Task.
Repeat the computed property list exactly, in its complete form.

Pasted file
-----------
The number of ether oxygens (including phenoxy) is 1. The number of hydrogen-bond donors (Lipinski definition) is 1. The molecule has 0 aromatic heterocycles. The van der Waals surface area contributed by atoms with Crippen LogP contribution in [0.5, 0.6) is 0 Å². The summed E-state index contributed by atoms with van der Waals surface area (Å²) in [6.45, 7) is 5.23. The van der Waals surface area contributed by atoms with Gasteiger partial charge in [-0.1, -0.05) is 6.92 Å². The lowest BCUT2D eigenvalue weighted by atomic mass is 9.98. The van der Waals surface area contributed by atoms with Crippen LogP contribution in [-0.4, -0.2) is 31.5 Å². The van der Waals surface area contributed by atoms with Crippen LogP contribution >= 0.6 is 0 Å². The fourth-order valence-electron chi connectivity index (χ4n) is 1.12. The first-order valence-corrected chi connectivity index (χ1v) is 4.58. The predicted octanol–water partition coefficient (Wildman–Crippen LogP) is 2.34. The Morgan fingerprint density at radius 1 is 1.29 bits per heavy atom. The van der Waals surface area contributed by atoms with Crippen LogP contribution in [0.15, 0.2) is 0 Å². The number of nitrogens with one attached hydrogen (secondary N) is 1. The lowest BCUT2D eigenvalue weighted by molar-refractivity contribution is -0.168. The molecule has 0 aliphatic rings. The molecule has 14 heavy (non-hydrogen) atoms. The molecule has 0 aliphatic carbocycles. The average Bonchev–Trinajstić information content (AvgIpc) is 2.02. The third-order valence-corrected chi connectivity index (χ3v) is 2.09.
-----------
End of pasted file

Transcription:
The number of ether oxygens (including phenoxy) is 1. The number of hydrogen-bond donors (Lipinski definition) is 1. The molecule has 0 aromatic heterocycles. The van der Waals surface area contributed by atoms with Crippen LogP contribution in [0.5, 0.6) is 0 Å². The summed E-state index contributed by atoms with van der Waals surface area (Å²) in [6.45, 7) is 5.23. The van der Waals surface area contributed by atoms with Gasteiger partial charge in [-0.1, -0.05) is 6.92 Å². The lowest BCUT2D eigenvalue weighted by atomic mass is 9.98. The van der Waals surface area contributed by atoms with Crippen LogP contribution in [-0.4, -0.2) is 31.5 Å². The van der Waals surface area contributed by atoms with Crippen LogP contribution >= 0.6 is 0 Å². The fourth-order valence-electron chi connectivity index (χ4n) is 1.12. The first-order valence-corrected chi connectivity index (χ1v) is 4.58. The predicted octanol–water partition coefficient (Wildman–Crippen LogP) is 2.34. The Morgan fingerprint density at radius 1 is 1.29 bits per heavy atom. The van der Waals surface area contributed by atoms with Crippen LogP contribution in [0.15, 0.2) is 0 Å². The number of nitrogens with one attached hydrogen (secondary N) is 1. The lowest BCUT2D eigenvalue weighted by molar-refractivity contribution is -0.168. The molecule has 0 aliphatic rings. The molecule has 14 heavy (non-hydrogen) atoms. The molecule has 0 aliphatic carbocycles. The average Bonchev–Trinajstić information content (AvgIpc) is 2.02. The third-order valence-corrected chi connectivity index (χ3v) is 2.09.